Last week, the National Green Tribunal (NGT), while deciding the petition filed by residents of Jantar Mantar road (in the matter of Varun Seth & Ors v. Police Commissioner, New Delhi & Ors), passed an order of questionable wisdom. The green panel asked the Delhi government to stop all protests at Jantar Mantar. Residents had alleged that protesters occupying Jantar Mantar were continuously using the road, affecting their sanity.
However, the reasoning in the order appears dubious for lack of supportive evidence in respect of claims of nuisance, besides the primary contention that neither the tribunal nor other legal or administrative structures have a determinative say in how public spaces are used for non-violent expression of dissent. There is indeed very little to reflect on the text of the order. It puzzlingly, and rather painfully, delves on definitions of noise pollution, harping on the lines of submissions made by the petitioners themselves. Arguably, the petitioners made an effort to restrict their grievance against the use of the road passing through residential areas and the unresponsiveness of the Delhi municipality. However, the NGT has remedied it through a ban on protests at Jantar Mantar.
Worryingly, the NGT also directed that the protesters be shifted to an alternative venue at Ramlila Maidan. This order raises several concerns about the attitude towards use of public spaces for protests.
It is not unusual for use of politically visible, geographical units like parks, clubs, Parliament to be sites of political protests and other forms of dissent. In fact, the iconic occupation of Cairo’s Tahrir Square in 2011 or the Occupy movements worldwide more recently have been significant spectacles of contemporary democracies. Jantar Mantar, in fact, has its own legacy in being a platform for various political dissensions, ranging from farmers’ agitations to the protests against rising cultural and political intolerance. There is no reason why one assertion of public space must be celebrated while the others condemned.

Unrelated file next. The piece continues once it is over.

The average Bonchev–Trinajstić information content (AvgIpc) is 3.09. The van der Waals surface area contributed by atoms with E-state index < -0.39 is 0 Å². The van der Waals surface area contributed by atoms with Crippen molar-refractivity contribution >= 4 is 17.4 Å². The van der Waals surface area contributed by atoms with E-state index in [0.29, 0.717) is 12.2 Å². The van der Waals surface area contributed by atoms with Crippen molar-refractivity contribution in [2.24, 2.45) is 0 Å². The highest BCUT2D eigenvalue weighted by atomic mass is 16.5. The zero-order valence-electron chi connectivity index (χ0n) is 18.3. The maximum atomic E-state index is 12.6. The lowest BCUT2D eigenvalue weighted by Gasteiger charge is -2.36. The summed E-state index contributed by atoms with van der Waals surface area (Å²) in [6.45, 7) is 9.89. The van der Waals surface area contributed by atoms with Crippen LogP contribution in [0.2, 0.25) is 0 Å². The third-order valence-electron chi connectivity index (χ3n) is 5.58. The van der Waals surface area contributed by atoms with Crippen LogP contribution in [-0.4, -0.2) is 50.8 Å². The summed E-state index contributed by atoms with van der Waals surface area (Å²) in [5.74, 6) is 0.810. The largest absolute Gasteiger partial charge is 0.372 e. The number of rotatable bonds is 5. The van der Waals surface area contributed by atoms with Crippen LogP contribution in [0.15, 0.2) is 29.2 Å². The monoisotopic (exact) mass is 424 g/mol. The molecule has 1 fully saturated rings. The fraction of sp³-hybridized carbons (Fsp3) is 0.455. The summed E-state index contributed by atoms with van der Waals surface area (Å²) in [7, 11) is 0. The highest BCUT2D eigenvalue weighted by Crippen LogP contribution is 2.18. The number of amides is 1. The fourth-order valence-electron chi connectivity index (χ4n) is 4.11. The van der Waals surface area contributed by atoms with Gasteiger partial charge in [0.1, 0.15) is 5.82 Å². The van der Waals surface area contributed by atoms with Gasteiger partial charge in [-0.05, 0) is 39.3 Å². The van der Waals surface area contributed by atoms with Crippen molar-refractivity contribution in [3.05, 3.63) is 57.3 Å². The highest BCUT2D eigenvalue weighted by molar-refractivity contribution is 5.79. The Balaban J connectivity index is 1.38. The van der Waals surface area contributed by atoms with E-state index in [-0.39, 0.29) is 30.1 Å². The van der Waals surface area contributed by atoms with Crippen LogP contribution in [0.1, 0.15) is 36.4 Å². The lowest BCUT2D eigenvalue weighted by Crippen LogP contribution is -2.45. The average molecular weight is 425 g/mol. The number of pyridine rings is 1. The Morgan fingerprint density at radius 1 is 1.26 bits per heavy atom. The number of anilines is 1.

Access to public spaces also expands the possibility of inclusion of marginal communities and the less empowered in democratic processes. Mere existence of a public space does not guarantee a healthy dialogue for useful dissent. The NGT order reveals a disquieting attitude towards ‘sanitising’ public places, literally and metaphorically. Protests at Jantar Mantar have mostly been vital expressions public engagement with contemporary politics.
It is impossible for courts or governments to define what an ideal protesting space could be. Our immediate priority should be to correct the NGT’s errors at the appellate level and unequivocally re-assert our claim to democratic spaces of social and political significance.
Sakshi is pursuing her MPhil in Environmental Policy at the University of Cambridge